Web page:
There’s a perceived impression in publishing circles that boys are more interested than girls in snot and toilet jokes. In my personal experience, however, ALL children, regardless of gender, find farts funny. And my six-year-old daughter picks her nose and eats it. And my three-year-old’s favourite insult is ‘boo-boo’ which has something to do with bums, though I can’t now remember exactly what. Which is why Elspeth Hart and the School for Show-offs by Sarah Forbes should appeal to practically everyone. This is how it begins:
It was three o’clock on aTuesday, and Miss Crabb was picking her nose. She was digging her long pointy finger right inside her nostril and pulling out the most awful strings of green snot.
Elspeth Hart was staring at her in horror. She didn’t want to watch, but she couldn’t help it.
Doesn’t that put you in mind of Roald Dahl? What child wouldn’t be instantly hooked by that opening? And the story lives up to its potential. Elspeth lives in the Pandora Pants School for Show-offs with her horrible aunt, Miss Crabb, who is the cook (though it’s a wonder nobody has died from the revolting ingredients she uses). Her parents are dead, killed in a mysterious flood, and Elspeth’s own memory is mysteriously lacking in details. She is miserable at the school, where she is used as an unpaid servant, cleaning and carrying and generally being treated badly in conventional orphan manner. Her only friend is a boy called Rory Snitter, who is a pupil at the school. Rory isn’t very good at being a Show-off (he’s been put in Remedial Tap Dance) because he’s a bit wet and inclined to being a crybaby, so he and Elspeth share a common dislike of the school and the rest of the pupils, especially the truly awful Tatiana Firensky, whose wealthy father runs a Glue Factory and wants Tatiana to be the ONLY star of the Look at Us! show.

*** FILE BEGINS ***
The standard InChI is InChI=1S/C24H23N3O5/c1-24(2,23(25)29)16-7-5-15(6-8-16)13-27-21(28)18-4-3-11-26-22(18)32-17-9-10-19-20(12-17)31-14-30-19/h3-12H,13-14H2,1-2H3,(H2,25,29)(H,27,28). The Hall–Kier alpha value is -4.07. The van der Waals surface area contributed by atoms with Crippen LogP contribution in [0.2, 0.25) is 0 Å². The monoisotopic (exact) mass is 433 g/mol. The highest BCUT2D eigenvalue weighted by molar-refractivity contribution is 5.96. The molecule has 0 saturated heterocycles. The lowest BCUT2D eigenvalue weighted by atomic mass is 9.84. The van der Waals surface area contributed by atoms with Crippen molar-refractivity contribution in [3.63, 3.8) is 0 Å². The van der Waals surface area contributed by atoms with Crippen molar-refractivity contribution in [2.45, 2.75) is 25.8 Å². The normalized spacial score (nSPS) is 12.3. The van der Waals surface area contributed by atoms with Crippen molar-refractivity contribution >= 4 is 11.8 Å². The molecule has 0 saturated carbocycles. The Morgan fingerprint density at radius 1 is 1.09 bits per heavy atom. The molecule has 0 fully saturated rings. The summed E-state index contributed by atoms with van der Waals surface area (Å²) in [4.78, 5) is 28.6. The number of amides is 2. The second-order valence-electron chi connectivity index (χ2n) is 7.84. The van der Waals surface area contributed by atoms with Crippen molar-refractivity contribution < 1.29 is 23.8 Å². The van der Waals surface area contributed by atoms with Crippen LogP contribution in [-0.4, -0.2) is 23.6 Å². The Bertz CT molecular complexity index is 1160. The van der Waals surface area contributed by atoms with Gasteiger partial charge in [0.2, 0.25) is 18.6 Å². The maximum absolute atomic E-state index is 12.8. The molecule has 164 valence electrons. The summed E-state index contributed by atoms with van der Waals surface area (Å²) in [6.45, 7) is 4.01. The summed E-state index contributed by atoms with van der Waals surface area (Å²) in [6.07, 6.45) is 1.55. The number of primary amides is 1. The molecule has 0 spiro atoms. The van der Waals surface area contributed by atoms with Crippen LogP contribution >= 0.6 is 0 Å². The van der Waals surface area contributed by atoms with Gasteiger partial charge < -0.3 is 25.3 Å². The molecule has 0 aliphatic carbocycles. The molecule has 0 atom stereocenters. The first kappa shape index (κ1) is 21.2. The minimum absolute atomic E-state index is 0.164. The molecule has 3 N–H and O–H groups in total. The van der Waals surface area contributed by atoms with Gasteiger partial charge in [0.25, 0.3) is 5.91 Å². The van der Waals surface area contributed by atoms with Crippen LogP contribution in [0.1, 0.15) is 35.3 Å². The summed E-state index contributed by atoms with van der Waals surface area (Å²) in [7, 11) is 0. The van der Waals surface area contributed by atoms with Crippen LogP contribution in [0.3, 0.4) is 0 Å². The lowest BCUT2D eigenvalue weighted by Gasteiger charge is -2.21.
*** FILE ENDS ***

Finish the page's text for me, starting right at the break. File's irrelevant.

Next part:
One day, Elspeth gets a bump on the head, and suddenly tiny pieces of memory return, along with a half-remembered tune that proves to be very important indeed…
The plot is strong, the characters are strong, the gags are funny and the payoff is just great. I have very slight reservations about the ending being too obviously open for a sequel, but I’ll forgive it that. I really enjoyed Elspeth Hart and the School for Show-offs, and what’s more, I’m handing it straight to my eldest daughter in the absolute certain belief that she will ADORE it. I just hope she doesn’t want to attend classes in Showing off in Public, Attention Seeking in General, Creating a Scene, Getting Your Own Way, and Extreme Boasting. Because, frankly, I think she is quite talented in those areas already…
Elspeth Hart and the School for Show-offs is published by Stripes, and I received a proof copy in return for an unbiased review.
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